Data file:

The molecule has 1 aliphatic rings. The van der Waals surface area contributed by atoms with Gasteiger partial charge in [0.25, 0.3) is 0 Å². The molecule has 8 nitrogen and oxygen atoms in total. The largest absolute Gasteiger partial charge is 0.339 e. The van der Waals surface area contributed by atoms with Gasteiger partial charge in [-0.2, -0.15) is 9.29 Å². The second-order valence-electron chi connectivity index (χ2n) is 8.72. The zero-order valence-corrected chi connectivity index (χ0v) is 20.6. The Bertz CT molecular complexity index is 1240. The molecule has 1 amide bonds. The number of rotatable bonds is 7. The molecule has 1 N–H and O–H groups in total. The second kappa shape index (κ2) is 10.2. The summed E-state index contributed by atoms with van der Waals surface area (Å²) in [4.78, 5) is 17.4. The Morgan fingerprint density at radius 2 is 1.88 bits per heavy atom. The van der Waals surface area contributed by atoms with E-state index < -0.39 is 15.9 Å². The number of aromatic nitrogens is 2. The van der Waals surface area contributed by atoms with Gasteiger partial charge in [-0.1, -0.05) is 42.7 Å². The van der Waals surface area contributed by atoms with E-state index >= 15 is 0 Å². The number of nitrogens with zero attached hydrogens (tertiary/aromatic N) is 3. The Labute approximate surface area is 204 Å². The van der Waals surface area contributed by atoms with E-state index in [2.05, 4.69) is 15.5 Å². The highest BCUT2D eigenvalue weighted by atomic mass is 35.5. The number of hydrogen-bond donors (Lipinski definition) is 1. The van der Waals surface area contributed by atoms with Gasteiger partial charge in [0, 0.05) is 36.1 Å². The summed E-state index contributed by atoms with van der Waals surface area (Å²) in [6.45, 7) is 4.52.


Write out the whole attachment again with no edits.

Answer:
The molecule has 1 aliphatic rings. The van der Waals surface area contributed by atoms with Gasteiger partial charge in [0.25, 0.3) is 0 Å². The molecule has 8 nitrogen and oxygen atoms in total. The largest absolute Gasteiger partial charge is 0.339 e. The van der Waals surface area contributed by atoms with Gasteiger partial charge in [-0.2, -0.15) is 9.29 Å². The second-order valence-electron chi connectivity index (χ2n) is 8.72. The zero-order valence-corrected chi connectivity index (χ0v) is 20.6. The Bertz CT molecular complexity index is 1240. The molecule has 1 amide bonds. The number of rotatable bonds is 7. The molecule has 1 N–H and O–H groups in total. The second kappa shape index (κ2) is 10.2. The summed E-state index contributed by atoms with van der Waals surface area (Å²) in [4.78, 5) is 17.4. The Morgan fingerprint density at radius 2 is 1.88 bits per heavy atom. The van der Waals surface area contributed by atoms with E-state index < -0.39 is 15.9 Å². The number of aromatic nitrogens is 2. The van der Waals surface area contributed by atoms with Gasteiger partial charge in [-0.1, -0.05) is 42.7 Å². The van der Waals surface area contributed by atoms with E-state index >= 15 is 0 Å². The number of nitrogens with zero attached hydrogens (tertiary/aromatic N) is 3. The Labute approximate surface area is 204 Å². The van der Waals surface area contributed by atoms with E-state index in [2.05, 4.69) is 15.5 Å². The highest BCUT2D eigenvalue weighted by atomic mass is 35.5. The number of hydrogen-bond donors (Lipinski definition) is 1. The van der Waals surface area contributed by atoms with Gasteiger partial charge in [0, 0.05) is 36.1 Å². The summed E-state index contributed by atoms with van der Waals surface area (Å²) in [6.45, 7) is 4.52.